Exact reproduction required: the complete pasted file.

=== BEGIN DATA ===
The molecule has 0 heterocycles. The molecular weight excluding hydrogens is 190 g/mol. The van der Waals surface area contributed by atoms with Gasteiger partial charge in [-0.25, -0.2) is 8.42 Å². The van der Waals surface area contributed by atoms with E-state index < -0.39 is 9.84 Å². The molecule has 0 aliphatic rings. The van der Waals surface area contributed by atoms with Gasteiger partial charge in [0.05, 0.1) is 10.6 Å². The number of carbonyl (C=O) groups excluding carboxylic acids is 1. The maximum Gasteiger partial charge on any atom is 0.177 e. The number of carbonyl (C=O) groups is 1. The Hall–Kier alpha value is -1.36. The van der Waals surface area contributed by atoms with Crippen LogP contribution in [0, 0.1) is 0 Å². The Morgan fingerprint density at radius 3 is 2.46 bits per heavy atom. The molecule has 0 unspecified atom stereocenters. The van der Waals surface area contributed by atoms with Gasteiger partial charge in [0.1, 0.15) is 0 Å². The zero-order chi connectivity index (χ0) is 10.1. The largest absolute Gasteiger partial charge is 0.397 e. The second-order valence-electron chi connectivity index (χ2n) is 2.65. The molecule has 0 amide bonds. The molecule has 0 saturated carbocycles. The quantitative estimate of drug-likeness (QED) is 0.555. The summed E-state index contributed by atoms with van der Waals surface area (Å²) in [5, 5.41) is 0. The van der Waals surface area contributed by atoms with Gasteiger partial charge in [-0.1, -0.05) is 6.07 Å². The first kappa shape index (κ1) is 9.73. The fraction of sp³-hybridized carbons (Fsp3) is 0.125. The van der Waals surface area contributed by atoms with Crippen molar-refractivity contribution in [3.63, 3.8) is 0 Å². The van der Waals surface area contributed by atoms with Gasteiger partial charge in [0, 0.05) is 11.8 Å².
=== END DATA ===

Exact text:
The molecule has 0 heterocycles. The molecular weight excluding hydrogens is 190 g/mol. The van der Waals surface area contributed by atoms with Gasteiger partial charge in [-0.25, -0.2) is 8.42 Å². The van der Waals surface area contributed by atoms with E-state index < -0.39 is 9.84 Å². The molecule has 0 aliphatic rings. The van der Waals surface area contributed by atoms with Gasteiger partial charge in [0.05, 0.1) is 10.6 Å². The number of carbonyl (C=O) groups excluding carboxylic acids is 1. The maximum Gasteiger partial charge on any atom is 0.177 e. The number of carbonyl (C=O) groups is 1. The Hall–Kier alpha value is -1.36. The van der Waals surface area contributed by atoms with Crippen LogP contribution in [0, 0.1) is 0 Å². The Morgan fingerprint density at radius 3 is 2.46 bits per heavy atom. The molecule has 0 unspecified atom stereocenters. The van der Waals surface area contributed by atoms with Gasteiger partial charge in [0.1, 0.15) is 0 Å². The zero-order chi connectivity index (χ0) is 10.1. The largest absolute Gasteiger partial charge is 0.397 e. The second-order valence-electron chi connectivity index (χ2n) is 2.65. The molecule has 0 amide bonds. The molecule has 0 saturated carbocycles. The quantitative estimate of drug-likeness (QED) is 0.555. The summed E-state index contributed by atoms with van der Waals surface area (Å²) in [5, 5.41) is 0. The van der Waals surface area contributed by atoms with Gasteiger partial charge in [-0.1, -0.05) is 6.07 Å². The first kappa shape index (κ1) is 9.73. The fraction of sp³-hybridized carbons (Fsp3) is 0.125. The van der Waals surface area contributed by atoms with Crippen molar-refractivity contribution in [3.63, 3.8) is 0 Å². The van der Waals surface area contributed by atoms with Gasteiger partial charge in [0, 0.05) is 11.8 Å².